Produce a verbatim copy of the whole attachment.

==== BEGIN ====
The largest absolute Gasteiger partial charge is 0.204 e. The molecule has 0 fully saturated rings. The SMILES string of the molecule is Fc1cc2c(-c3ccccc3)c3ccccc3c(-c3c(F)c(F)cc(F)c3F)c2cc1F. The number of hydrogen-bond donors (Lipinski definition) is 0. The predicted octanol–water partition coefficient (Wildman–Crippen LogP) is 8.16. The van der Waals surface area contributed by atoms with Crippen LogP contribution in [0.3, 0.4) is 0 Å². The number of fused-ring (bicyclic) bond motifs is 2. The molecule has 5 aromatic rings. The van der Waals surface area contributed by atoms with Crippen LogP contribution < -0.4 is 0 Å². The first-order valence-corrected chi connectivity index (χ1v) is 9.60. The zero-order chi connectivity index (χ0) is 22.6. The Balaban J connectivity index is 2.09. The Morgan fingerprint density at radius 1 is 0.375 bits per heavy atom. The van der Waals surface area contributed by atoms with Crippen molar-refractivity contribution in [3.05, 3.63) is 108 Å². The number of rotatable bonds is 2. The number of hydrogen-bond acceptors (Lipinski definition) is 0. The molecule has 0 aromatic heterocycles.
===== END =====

The largest absolute Gasteiger partial charge is 0.204 e. The molecule has 0 fully saturated rings. The SMILES string of the molecule is Fc1cc2c(-c3ccccc3)c3ccccc3c(-c3c(F)c(F)cc(F)c3F)c2cc1F. The number of hydrogen-bond donors (Lipinski definition) is 0. The predicted octanol–water partition coefficient (Wildman–Crippen LogP) is 8.16. The van der Waals surface area contributed by atoms with Crippen LogP contribution in [0.3, 0.4) is 0 Å². The number of fused-ring (bicyclic) bond motifs is 2. The molecule has 5 aromatic rings. The van der Waals surface area contributed by atoms with Crippen LogP contribution < -0.4 is 0 Å². The first-order valence-corrected chi connectivity index (χ1v) is 9.60. The zero-order chi connectivity index (χ0) is 22.6. The Balaban J connectivity index is 2.09. The Morgan fingerprint density at radius 1 is 0.375 bits per heavy atom. The van der Waals surface area contributed by atoms with Crippen molar-refractivity contribution in [3.05, 3.63) is 108 Å². The number of rotatable bonds is 2. The number of hydrogen-bond acceptors (Lipinski definition) is 0. The molecule has 0 aromatic heterocycles.